Getting back to nature with AI: Why Microsoft and National Geographic Society are working together to advance conservation science with computer science
By Dr. Jonathan Baillie, chief scientist at National Geographic Society, and Dr. Lucas Joppa, chief environmental scientist at Microsoft
Yesterday, Microsoft and National Geographic Society announced a new, joint grant program that will equip explorers working on the most challenging environmental issues of the 21st century with the most advanced technologies available today. “AI for Earth Innovation” grants will fund new solutions that leverage AI and cloud technologies to monitor, model and manage Earth’s natural resources. Application forms are available today, here, to anyone working at the intersection of computer science and environmental science, especially in the areas of agriculture, biodiversity, climate change and water.
As scientists that have spent our entire respective careers focused on conservation, we’ve come to believe that increased adoption of technology, including AI, is critical to make the progress needed – and at the pace needed – to protect our planet. From producing the foundational estimates on how rapidly species are going extinct to determining the effectiveness of our current conservation efforts, we realized that progress was slow or impossible without deploying scalable technology solutions.
There have been some notable success stories – including those we featured in a book we jointly published on the role of protected areas in conservation. But they are, frustratingly, the exception to the rule.
Now, in our roles as chief scientists at global organizations (for science and exploration and innovative technology, respectively), we hope to solve the root cause of that frustration. That is the goal of this partnership, and why Microsoft and National Geographic Society are bringing $1 million and access to our experts and technology together in this new partnership.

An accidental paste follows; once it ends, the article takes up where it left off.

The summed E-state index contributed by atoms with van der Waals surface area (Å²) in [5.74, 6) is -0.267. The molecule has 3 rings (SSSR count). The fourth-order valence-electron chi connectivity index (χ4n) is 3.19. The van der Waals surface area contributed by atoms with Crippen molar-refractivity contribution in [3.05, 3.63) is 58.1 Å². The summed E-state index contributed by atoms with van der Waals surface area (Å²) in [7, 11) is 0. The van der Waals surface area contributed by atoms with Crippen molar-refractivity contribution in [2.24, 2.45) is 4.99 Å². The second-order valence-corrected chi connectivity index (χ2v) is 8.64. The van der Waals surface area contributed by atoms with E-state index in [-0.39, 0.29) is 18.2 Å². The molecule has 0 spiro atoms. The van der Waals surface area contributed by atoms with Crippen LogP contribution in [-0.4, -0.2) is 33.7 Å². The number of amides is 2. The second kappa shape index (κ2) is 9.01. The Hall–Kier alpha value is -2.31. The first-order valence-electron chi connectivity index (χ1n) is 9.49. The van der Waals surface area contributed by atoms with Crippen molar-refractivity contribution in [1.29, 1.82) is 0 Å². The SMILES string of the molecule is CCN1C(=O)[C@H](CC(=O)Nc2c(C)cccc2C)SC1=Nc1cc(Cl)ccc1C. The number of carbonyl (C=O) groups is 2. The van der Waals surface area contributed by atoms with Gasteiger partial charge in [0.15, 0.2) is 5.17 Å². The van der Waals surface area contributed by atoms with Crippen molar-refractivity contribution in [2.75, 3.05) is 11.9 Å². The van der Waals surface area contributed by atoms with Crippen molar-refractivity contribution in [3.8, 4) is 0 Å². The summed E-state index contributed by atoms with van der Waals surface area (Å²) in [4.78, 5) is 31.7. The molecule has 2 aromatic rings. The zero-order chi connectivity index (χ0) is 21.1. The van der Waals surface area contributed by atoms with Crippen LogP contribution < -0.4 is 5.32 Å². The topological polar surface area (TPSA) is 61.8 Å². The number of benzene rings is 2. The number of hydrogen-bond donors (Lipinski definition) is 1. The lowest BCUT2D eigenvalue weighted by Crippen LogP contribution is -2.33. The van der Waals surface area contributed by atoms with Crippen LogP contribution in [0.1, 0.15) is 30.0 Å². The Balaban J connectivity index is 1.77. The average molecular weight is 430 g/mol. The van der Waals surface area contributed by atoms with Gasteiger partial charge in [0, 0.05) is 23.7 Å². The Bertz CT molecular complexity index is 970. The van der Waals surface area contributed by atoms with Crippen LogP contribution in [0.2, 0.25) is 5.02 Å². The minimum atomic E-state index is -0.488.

While different, both organizations are focused on pushing the boundaries of science and exploration for the benefit of the planet. National Geographic is synonymous with science and exploration. For 130 years, the organization has opened minds to the natural world, challenged perceptions of what is possible and set the stage for future exploration. For more than 35 years, Microsoft, too, has explored and pushed forward the boundaries of what technology can do, and what it can do for people and the world.
Our organizations have a unique combination of expertise in conservation and computer science, capacity building and public engagement, providing incredible potential to drive fundamental change. We will work together to empower people everywhere to respond to some of the most challenging environmental issues of the 21st century.
We realize that to some, it may seem counterintuitive to try to protect the planet with technology. It’s true that past industrial revolutions and technology development has directly contributed to our current climate crisis. Certainly, we recognize it’s not a panacea. But we’re fundamentally optimistic, because over the course of human history, every solution to a major societal challenge has been the result of human ingenuity and new technologies. It’s been the combination of scientific exploration and technological advances that has fueled new discoveries and led to major breakthroughs in our understanding of the planet and life on Earth. It’s as true today as it was when National Geographic Explorer Bob Ballard discovered new forms of life at the bottom of the ocean using then-cutting edge underwater remotely operated vehicle (ROV) technology.
Lately, innovation in technology has far outpaced anything imaginable before, but scientific knowledge isn’t keeping pace. We have often imagined a future where that is no longer the case, and our individual organizations have worked tirelessly to change this, too.
By partnering, we’re ready to move from imagining to enabling. With AI and the cloud, researchers can stay focused on new discoveries, rather than data collection and sorting. Their findings can more easily be shared with other researchers around the world, creating new economies of scale that accelerate and improve the state of conservation science in near-real time.
While there are only a handful of grants, the program is structured to provide exponential impact. By ensuring that all models supported through this grant follow an open source approach and are publicly available, we will allow environmental researchers and innovators around the globe to take advantage of these new innovations immediately and directly in their own vital work.
For the health of our planet and our future, we all need to get back to nature with the help of technology. Microsoft and National Geographic are ready to put our tools and skills to work for researchers working to make that more sustainable future a reality. Come join us!